|Use it! Enjoy it! Because it's beautiful, and because...|
This is the time of year when we all start breaking out our winter/holiday finery, including tablecloths, decorations and even special furniture. This last weekend I bid in another online auction and got this gorgeous mahogany dining room table for $200. (Thanksgiving on my mind! It has TWO leaves and can expand to 120 inches!)
I know many people who have dining room tables like this in their formal dining room, and rarely use them. Which seems like a shame to me. I think the things we buy should be used and enjoyed. That's why we don't have a breakfast area, and instead eat all our meals at the one dining room table, thereby visiting with it almost every day. It's gorgeous, so why not look at it every time we sit down to a meal?
I remember going to an antique store several years ago which featured toys for sale -- in their original boxes, unopened. Apparently that is the gold standard for buying these kinds of things -- toys like Barbie dolls and stuffed animals are highest priced in their original wrappings, unused.
How sad that we relegate such things to uselessness in order to keep their value. It's one thing to take care of what you own to make sure it lasts a long time, but entirely another to never enjoy it or never use it for the purpose for which it was intended...gee, and I thought formal dining rooms people rarely went into was sad.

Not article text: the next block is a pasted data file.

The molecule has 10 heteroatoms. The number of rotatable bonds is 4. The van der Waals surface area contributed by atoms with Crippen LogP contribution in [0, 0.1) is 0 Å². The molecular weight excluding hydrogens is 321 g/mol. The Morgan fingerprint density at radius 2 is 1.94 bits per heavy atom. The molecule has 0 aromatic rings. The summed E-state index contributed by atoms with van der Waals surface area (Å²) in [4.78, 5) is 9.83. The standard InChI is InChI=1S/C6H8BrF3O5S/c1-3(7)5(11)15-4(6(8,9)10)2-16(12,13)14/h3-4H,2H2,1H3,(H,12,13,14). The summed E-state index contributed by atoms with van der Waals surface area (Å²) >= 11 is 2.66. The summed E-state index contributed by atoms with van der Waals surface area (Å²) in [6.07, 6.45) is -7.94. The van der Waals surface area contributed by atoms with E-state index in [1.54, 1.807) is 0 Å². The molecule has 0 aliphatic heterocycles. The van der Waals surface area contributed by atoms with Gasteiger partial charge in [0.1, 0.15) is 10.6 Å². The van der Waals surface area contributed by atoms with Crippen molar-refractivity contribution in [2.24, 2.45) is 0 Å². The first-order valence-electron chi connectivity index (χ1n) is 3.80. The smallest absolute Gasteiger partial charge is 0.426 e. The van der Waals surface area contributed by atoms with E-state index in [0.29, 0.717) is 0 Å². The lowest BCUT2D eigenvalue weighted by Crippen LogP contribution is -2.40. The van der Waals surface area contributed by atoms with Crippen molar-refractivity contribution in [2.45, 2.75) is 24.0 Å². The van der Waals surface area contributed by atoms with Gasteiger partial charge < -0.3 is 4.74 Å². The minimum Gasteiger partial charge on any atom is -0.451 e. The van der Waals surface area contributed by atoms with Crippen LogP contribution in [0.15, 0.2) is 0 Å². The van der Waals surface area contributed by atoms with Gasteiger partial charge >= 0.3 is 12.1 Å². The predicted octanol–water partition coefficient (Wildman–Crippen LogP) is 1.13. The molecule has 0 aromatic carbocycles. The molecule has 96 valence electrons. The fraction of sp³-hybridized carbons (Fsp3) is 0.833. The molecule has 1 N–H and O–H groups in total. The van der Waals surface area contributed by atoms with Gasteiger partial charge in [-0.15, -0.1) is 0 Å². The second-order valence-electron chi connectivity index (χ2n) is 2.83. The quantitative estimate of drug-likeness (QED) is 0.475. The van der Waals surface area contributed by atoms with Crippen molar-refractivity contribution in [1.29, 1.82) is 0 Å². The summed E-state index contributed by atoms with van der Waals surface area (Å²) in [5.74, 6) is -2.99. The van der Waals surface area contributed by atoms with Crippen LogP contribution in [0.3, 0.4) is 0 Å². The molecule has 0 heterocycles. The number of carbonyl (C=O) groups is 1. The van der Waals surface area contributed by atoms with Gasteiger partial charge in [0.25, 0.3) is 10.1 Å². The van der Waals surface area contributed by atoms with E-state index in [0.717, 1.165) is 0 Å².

About 18 years ago, my mother found an antique sideboard at a junk store, liked it and purchased it for me at the bargain basement price of $100. Upon doing a little online research, we discovered that it was a one-of-a-kind Brown-Saltman piece from the 1930's and was probably worth between $4,000 - $10,000. She was thrilled. I was dismayed. The insurance company was helpful in putting together a policy for it. Which meant, as a struggling single mom and beginning teacher, I was now in possession of a piece of furniture that needed its own insurance policy. I felt a little sick.
For months I worried about the piece, not putting anything on it, not allowing the kids within a mile of it. I was almost afraid of it, yet at the same time resentful -- how had I unluckily come into possession of something which clearly demanded so much respect as to not be touched or used?
And then my best friend visited and told me I needed to use it and enjoy it. She said that was what it was created for. And if an accident happened -- it got scuffed, dented or scratched -- well, nothing lasts for ever, she said.
The message is the same, whether it's home furnishings or something even more intricate yet also temporary: the sand mandalas the Buddhist monks spend months creating, only to to pause for one moment at it's completion and behold its beauty before sweeping it away, forever gone. The message is clear: Use it! Enjoy it! Because nothing lasts forever. And an unused toy wrapped in a box is worth nothing, because it's never fulfilled it's purpose of being played with and loved by a child. I don't care what the auction house says.
The fact is, if it's a creation made by man or even in nature, it has a life expectancy. Give it a life worth living by using it, for heaven's sake.
|Nothing lasts forever.|